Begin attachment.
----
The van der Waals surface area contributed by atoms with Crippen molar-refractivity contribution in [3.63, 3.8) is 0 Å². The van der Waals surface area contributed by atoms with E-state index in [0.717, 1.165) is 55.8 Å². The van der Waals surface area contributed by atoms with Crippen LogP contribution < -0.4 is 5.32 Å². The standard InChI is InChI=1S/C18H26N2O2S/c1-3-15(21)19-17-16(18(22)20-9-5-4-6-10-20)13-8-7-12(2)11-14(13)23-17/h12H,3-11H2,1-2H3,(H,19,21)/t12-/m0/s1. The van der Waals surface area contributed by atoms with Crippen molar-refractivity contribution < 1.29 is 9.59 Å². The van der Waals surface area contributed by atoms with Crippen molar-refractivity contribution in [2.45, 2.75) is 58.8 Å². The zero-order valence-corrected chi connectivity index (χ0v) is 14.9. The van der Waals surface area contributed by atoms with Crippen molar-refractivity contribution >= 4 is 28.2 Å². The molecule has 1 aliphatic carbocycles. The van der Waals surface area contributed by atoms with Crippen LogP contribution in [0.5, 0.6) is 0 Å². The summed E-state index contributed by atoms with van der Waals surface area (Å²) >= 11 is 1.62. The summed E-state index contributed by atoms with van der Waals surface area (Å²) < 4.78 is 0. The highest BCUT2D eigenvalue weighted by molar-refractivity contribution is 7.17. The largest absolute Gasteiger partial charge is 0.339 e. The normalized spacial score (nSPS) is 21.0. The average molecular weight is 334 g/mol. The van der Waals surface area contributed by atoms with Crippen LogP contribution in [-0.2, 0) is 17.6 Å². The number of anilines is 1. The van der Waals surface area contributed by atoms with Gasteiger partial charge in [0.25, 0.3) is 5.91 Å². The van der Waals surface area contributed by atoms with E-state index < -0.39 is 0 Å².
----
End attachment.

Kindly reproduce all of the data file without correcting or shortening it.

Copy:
The van der Waals surface area contributed by atoms with Crippen molar-refractivity contribution in [3.63, 3.8) is 0 Å². The van der Waals surface area contributed by atoms with E-state index in [0.717, 1.165) is 55.8 Å². The van der Waals surface area contributed by atoms with Crippen LogP contribution < -0.4 is 5.32 Å². The standard InChI is InChI=1S/C18H26N2O2S/c1-3-15(21)19-17-16(18(22)20-9-5-4-6-10-20)13-8-7-12(2)11-14(13)23-17/h12H,3-11H2,1-2H3,(H,19,21)/t12-/m0/s1. The van der Waals surface area contributed by atoms with Crippen molar-refractivity contribution < 1.29 is 9.59 Å². The van der Waals surface area contributed by atoms with Crippen molar-refractivity contribution in [2.45, 2.75) is 58.8 Å². The zero-order valence-corrected chi connectivity index (χ0v) is 14.9. The van der Waals surface area contributed by atoms with Crippen molar-refractivity contribution >= 4 is 28.2 Å². The molecule has 1 aliphatic carbocycles. The van der Waals surface area contributed by atoms with Crippen LogP contribution in [0.5, 0.6) is 0 Å². The summed E-state index contributed by atoms with van der Waals surface area (Å²) >= 11 is 1.62. The summed E-state index contributed by atoms with van der Waals surface area (Å²) < 4.78 is 0. The highest BCUT2D eigenvalue weighted by molar-refractivity contribution is 7.17. The largest absolute Gasteiger partial charge is 0.339 e. The normalized spacial score (nSPS) is 21.0. The average molecular weight is 334 g/mol. The van der Waals surface area contributed by atoms with Crippen LogP contribution in [-0.2, 0) is 17.6 Å². The number of anilines is 1. The van der Waals surface area contributed by atoms with Gasteiger partial charge in [0.25, 0.3) is 5.91 Å². The van der Waals surface area contributed by atoms with E-state index < -0.39 is 0 Å².